Over two unbelievable decades, the New England Patriots were not only the NFL’s most dominant team, but also—and by far—the most secretive. How did they achieve and sustain greatness—and what were the costs?
In It’s Better to Be Feared, Seth Wickersham, one of the nation’s finest investigative sportswriters, presents the definitive account of the New England Patriots dynasty, capturing the brilliance, ambition, and ruthlessness that powered it. Having covered the team since Tom Brady took over as starting quarterback in 2001, Wickersham draws on an immense range of sources, including previously confidential game plans, scouting reports, and internal studies as well as hundreds of interviews gathered over two decades—with Brady, Bill Belichick, and other players, coaches, and front office personnel—to offer a behind-the-scenes chronicle of the dynasty’s three acts: the initial burst of Super Bowls from 2001 to 2005; the plateau period, 2006 to 2014, stalked by scandal, injury, and near-misses; and the second three Super Bowl victories between 2015 and 2019, which allowed the Patriots to make their claim upon history.
At every step, Wickersham demonstrates just how Belichick and Brady shaped the Patriots and reshaped the entire NFL. We are taken deep into Belichick’s tactical mind, odd work habits, and strained relationships, including his sincere but unspoken love for the players and a near fistfight with a former assistant coach. It is an illuminating depiction of a mastermind, and an organization, dedicated not only to winning but to breaking a league designed to prevent the emergence of a single, unbeatable team.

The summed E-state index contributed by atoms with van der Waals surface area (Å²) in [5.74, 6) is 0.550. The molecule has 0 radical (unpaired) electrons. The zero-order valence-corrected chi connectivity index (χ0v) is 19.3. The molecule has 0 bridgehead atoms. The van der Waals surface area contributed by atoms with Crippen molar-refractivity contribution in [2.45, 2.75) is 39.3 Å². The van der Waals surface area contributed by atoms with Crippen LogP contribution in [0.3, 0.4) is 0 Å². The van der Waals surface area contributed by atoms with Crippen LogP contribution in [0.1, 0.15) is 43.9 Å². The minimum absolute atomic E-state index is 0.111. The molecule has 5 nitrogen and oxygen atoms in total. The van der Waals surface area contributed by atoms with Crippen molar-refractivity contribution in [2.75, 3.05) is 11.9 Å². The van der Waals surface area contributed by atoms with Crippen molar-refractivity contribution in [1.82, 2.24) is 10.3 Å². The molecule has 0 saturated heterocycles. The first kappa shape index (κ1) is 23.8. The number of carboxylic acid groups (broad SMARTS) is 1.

Yet it is in Wickersham’s portrait of Brady—from his childhood in northern California to his challenging years at the University of Michigan to his astonishing early superstardom in the NFL—that the source of the Patriots’ sheer endurance comes into focus. Even as he navigated an improbable rise to fame, Brady was driven by a totalizing ambition to be great, not as an endpoint, but as an ever-unfolding process. Sustaining greatness, however, came with a price. Wickersham reveals, to an extent no other journalist has, the clashes among the coach, the quarterback, and the owner, Robert Kraft—conflicts that resulted in the team’s best performances but also, eventually, the dissolution of the dynasty itself.
Raucous, unvarnished, and propulsive, It’s Better to Be Feared is an instant classic of American sportswriting, and an unforgettable study of what it takes to reach, and remain at, the summit of human achievement.